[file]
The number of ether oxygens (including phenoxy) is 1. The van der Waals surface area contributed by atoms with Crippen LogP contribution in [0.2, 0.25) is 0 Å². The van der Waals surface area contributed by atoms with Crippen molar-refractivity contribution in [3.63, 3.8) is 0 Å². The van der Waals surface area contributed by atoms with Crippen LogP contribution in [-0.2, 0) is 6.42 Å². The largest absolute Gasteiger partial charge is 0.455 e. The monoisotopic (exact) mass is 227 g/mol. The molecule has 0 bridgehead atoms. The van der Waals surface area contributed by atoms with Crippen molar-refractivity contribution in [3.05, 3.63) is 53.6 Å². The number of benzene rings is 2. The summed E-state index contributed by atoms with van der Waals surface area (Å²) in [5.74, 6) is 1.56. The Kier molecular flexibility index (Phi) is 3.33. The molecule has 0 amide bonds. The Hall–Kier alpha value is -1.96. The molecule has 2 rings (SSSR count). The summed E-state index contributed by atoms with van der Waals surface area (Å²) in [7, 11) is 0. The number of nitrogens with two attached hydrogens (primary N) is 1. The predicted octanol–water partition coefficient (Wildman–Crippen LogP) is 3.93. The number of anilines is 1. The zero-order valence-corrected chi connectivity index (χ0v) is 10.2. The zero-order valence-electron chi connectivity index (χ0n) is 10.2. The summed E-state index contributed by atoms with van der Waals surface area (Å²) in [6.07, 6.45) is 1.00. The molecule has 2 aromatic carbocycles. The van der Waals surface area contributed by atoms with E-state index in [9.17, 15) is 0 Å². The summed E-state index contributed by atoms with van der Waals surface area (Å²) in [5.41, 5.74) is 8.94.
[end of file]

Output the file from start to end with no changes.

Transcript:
The number of ether oxygens (including phenoxy) is 1. The van der Waals surface area contributed by atoms with Crippen LogP contribution in [0.2, 0.25) is 0 Å². The van der Waals surface area contributed by atoms with Crippen molar-refractivity contribution in [3.63, 3.8) is 0 Å². The van der Waals surface area contributed by atoms with Crippen LogP contribution in [-0.2, 0) is 6.42 Å². The largest absolute Gasteiger partial charge is 0.455 e. The monoisotopic (exact) mass is 227 g/mol. The molecule has 0 bridgehead atoms. The van der Waals surface area contributed by atoms with Crippen molar-refractivity contribution in [3.05, 3.63) is 53.6 Å². The number of benzene rings is 2. The summed E-state index contributed by atoms with van der Waals surface area (Å²) in [5.74, 6) is 1.56. The Kier molecular flexibility index (Phi) is 3.33. The molecule has 0 amide bonds. The Hall–Kier alpha value is -1.96. The molecule has 2 rings (SSSR count). The summed E-state index contributed by atoms with van der Waals surface area (Å²) in [7, 11) is 0. The number of nitrogens with two attached hydrogens (primary N) is 1. The predicted octanol–water partition coefficient (Wildman–Crippen LogP) is 3.93. The number of anilines is 1. The zero-order valence-corrected chi connectivity index (χ0v) is 10.2. The zero-order valence-electron chi connectivity index (χ0n) is 10.2. The summed E-state index contributed by atoms with van der Waals surface area (Å²) in [6.07, 6.45) is 1.00. The molecule has 2 aromatic carbocycles. The van der Waals surface area contributed by atoms with E-state index in [9.17, 15) is 0 Å². The summed E-state index contributed by atoms with van der Waals surface area (Å²) in [5.41, 5.74) is 8.94.